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John King of CNN

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CNN's chief national correspondent, and Boston sports fan, talks about who would be on his sports panel, who he would love to interview and the questions he would ask.

Q. Can sports play a role in national and international relations?
King:
Sure. I spend some time at NBA charity events with people like Dikembe Mutombo, who goes home and helps build hospitals and schools. The celebrity, whether it’s in Hollywood or in sports, gets you some access and entrée and recognition. That can then lead to discussions about other issues, whether it’s the AIDS crisis in Africa or education issues around the world or hunger in inner-city America or some city in Africa. Sports is the glue that draws people together. When you have a community that’s organized for some reason, that’s a great opportunity to have other conversations about local or world affairs.

Q. Would you trade your job for any job in sports?
King:
Yes, to be the catcher of the Boston Red Sox. You bet your ass.

Q. There could be an opening this year.
King:
(laughing) You know, I see Larry Lucchino every now and then and I always tell him, “I’m ready.” When I was a kid growing up, at first I wanted to be Carlton Fisk. But then I wanted to be Bob Montgomery. He got paid a decent paycheck and he only had to hurt his knees 20 or 30 times a season. Otherwise he got to catch out in the bullpen and watch baseball every day and get paid for it. That’s my dream job.

Q. Where’s the imagination today in politics and sports and in the media?
King:
I don’t think there’s any lack of imagination. Once something gets set, whether it’s a team or a league or a structure, once you have a set of rules and an organization — in sports it’s the leagues; in politics it’s the parties; in the media it’s the networks or the newspapers — like in everything in life, you get habits. But then new people come along with imagination.

Q. For example?
King:
Dr. J started dunking the ball and made it acceptable, and the game changed. You have some people in politics who are challenging the orthodoxies of their parties because they know that some issues are big and that they need to think outside the box. And everybody in our business, whether it’s print or TV, is struggling at the moment to try to figure out how to deliver our product in this world of new technology. The thirst for information is greater than ever, and yet you have broadcast and cable networks and print organizations all struggling.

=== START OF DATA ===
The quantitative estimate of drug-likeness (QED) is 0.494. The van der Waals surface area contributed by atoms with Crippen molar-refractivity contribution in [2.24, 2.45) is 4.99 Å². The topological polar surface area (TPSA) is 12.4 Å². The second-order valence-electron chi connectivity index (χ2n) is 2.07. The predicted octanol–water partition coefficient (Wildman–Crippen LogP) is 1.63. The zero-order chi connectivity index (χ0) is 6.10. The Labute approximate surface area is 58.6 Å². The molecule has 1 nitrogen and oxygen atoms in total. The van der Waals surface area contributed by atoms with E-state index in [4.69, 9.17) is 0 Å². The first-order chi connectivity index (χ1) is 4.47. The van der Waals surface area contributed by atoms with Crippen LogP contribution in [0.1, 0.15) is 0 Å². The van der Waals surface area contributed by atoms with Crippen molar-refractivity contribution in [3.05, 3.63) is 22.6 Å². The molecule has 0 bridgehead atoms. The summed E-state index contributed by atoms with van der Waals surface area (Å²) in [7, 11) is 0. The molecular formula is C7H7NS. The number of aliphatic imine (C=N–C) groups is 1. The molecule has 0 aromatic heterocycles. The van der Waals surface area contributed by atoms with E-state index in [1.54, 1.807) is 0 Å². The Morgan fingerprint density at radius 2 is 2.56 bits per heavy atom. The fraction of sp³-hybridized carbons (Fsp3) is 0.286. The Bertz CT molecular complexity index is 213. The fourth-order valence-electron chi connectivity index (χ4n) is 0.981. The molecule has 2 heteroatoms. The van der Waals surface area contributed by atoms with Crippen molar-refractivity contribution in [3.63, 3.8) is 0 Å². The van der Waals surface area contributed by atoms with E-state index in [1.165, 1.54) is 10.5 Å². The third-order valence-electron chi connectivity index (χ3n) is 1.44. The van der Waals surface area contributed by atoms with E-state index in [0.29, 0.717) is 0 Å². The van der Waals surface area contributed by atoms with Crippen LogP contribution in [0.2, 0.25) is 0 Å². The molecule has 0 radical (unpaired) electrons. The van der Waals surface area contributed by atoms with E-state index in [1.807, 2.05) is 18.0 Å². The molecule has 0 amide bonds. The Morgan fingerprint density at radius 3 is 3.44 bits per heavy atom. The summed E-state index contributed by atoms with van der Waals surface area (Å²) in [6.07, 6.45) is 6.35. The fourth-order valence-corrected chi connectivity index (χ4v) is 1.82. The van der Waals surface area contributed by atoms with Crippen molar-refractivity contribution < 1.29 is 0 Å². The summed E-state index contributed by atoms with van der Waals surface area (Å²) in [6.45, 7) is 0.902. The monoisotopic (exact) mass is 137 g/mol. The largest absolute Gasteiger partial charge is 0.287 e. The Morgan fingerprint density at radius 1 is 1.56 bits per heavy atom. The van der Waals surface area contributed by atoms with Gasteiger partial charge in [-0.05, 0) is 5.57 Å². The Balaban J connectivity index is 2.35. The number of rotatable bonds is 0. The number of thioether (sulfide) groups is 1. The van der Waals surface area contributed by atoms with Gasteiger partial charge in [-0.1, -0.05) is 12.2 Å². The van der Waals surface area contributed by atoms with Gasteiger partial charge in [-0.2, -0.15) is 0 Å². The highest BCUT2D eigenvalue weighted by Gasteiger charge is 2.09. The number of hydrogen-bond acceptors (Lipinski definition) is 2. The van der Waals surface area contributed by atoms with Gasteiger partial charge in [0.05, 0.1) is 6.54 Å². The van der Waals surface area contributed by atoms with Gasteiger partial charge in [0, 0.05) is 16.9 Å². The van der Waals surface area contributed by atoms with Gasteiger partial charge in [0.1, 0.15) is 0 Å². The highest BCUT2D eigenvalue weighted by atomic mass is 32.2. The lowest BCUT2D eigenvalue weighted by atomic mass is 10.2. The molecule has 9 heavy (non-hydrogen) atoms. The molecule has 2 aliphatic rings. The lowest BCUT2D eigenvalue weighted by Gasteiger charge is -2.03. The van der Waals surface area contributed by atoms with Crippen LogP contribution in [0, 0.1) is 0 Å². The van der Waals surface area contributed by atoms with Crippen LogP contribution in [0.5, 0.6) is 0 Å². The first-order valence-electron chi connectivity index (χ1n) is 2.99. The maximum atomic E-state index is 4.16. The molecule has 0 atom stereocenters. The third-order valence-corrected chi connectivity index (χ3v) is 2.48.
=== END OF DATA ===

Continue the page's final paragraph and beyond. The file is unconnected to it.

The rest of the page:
Q. Why is that?
King:
Because the technology has been growing by leaps and bounds and we’ve been stubborn in defending our old ways of doing things because they’re comfortable to us. Some people tend to resist change and, therefore, new ideas at first. But if they’re good ideas, they will ultimately win out. You see it when sports are transformed. The power of imagination will overcome any obstacle in time.

Sports Lite

Ugly throwbacks, Padres chances in 2011 and a bad Werth contract
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Just so you know, superagent Scott Boras says Jayson Werth’s seven-year, $126-million deal wasn’t about the money. It was an opportunity to lose 100 games a year with the Nationals.…


Nice effort by the Cavs for LeBron’s homecoming. Did Bingo Smith get a game ball?…

How ’bout them Spurs? They’re on such a roll, Tim Duncan recently was credited with his first career smile.…


This just in. ESPN’s Hank Goldberg says to take the NFL owners and give the points to the Players Association. …The union, in case you haven’t heard, has told players to save three weeks worth of table-dance money in anticipation of a lockout in 2011. …


Wow, the Rams have a chance to be really good. Last time I typed those words, Kurt Warner was just coming off back-to-back employee of the month awards at Safeway.…


Just as I suspected. One day after saying he enjoyed the “good chemistry’’ on his team in Istanbul, Allen Iverson demanded to be traded to Baghdad.…